Review: ‘Pacific Rim' puts the fun back in blockbusters
Published: Friday, July 12, 2013 at 6:01 a.m.
Last Modified: Thursday, July 11, 2013 at 5:59 p.m.
The best thing “Pacific Rim” has going for it is not easily quantified. It's not the incredible visual imagination shown by director Guillermo del Toro, the excellent performances from most of the cast or the action sequences that will leave your jaw on the floor of the theater. Rather, the best thing about “Pacific Rim” is its sense of fun, a feeling that has been sorely lacking for entirely too long among blockbusters.
Starring: Charlie Hunnam, Idris Elba, Rinko Kikuchi, Charlie Day
This conscious effort at establishing a lighter tone begins with the movie's story. To wit: An inter-dimensional rift at the bottom of the Pacific Ocean has allowed giant monsters called Kaiju to start ravaging coastal cities. The world sets aside its grudges to build giant robots called Jaegers (from the German word for “hunter”) to fight the Kaiju. These Jaegers require two pilots to operate, and the pilots' minds are linked when they're in the Jaeger.
After a brief opening narration, we meet Raleigh Becket (Charlie Hunnam) and his brother Yancy (Diego Klattenhoff), who work together as Jaeger pilots. On a relatively routine mission, a Kaiju kills Yancy, leaving Raleigh devastated and unwilling to continue piloting a Jaeger. A few years later, Raleigh is recruited by his former boss Stacker Pentecost (Idris Elba of “The Wire” fame) to help on one last mission to try to seal the dimensional rift.
If this sounds like goofy science fiction kids dream up ... well it is. This is a movie that embraces its nature as an exercise in fantasy; it doesn't hide what it is by trying to be unnecessarily grim (“Man of Steel”) or by employing ironic detachment to distance itself from its origins (“Star Trek Into Darkness”). Credit for this has to go in large part to del Toro, who presents the material in a straightforward manner while not forgetting the innate appeal of watching skyscraper-size behemoths slug it out for the fate of the world.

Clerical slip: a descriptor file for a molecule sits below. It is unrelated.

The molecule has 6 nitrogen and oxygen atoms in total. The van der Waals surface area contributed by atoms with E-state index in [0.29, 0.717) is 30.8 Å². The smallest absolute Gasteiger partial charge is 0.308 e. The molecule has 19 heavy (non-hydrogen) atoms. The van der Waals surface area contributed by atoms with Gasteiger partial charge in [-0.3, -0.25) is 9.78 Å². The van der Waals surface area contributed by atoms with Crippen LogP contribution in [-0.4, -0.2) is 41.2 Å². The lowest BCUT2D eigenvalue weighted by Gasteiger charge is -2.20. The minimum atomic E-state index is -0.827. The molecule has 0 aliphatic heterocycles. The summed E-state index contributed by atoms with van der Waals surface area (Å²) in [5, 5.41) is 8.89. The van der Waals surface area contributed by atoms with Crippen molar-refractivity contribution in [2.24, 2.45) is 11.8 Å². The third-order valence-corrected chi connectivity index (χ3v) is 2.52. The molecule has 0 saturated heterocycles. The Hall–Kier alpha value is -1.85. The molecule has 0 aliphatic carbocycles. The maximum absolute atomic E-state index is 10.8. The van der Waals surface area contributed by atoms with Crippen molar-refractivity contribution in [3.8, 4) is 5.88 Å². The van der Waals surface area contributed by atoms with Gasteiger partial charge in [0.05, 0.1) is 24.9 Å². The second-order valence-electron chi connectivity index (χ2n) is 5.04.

That's not to say that people who just want to see a better version of “Transformers” won't get their money's worth. The monsters are the stuff of Lovecraftian nightmares (demonstrating del Toro's renowned skill at creature effects), while the Jaegers have deceptively simple industrial frameworks that belie a formidable physical presence. You can really feel the impact as metal meets flesh during the battle sequences, and because del Toro doesn't employ the frenetic camera work and split-second cuts of Michael Bay, you can always clearly see what's going on.
While the fight scenes would be enough to merit a recommendation on their own, they're not all that “Pacific Rim” offers. The narrative, while borrowing heavily from “Top Gun,” works well enough to keep the proceedings moving and offers some surprises along the way. The movie also has a great cast of secondary characters. Elba lends real gravitas and pathos to the “gruff commander” role as Pentecost, while Charlie Day and Burn Gorman excel as two bickering scientists researching the Kaiju.
The true stars, though, are Rinko Kikuchi as Mako Mori, a trainee who becomes Raleigh's partner, and Ron Perlman as a black market dealer in Kaiju remains. Playing the survivor of a Kaiju attack who's out for revenge, Kikuchi has to balance physical toughness with emotional fragility, and she steps up at every moment (you'll wish she was the center of the story). Perlman, however, completely subjugates the screen as Hannibal Chau; he's amoral, violent and greedy to a fault, but he's such a charismatic presence that you can't help but fall under his sway. It's no wonder del Toro brought Perlman back after working with him on the “Hellboy” movies.
The movie does have a couple minor faults. Hunnam is a little bland as a protagonist, and the movie teases at some social commentary that doesn't really go anywhere. But overall, “Pacific Rim” is an exemplar of everything a blockbuster should be: Audacious, original and most of all, FUN.
For more of Rob Ryan's takes on movies, see his blog at projections.blogs.gainesville.com.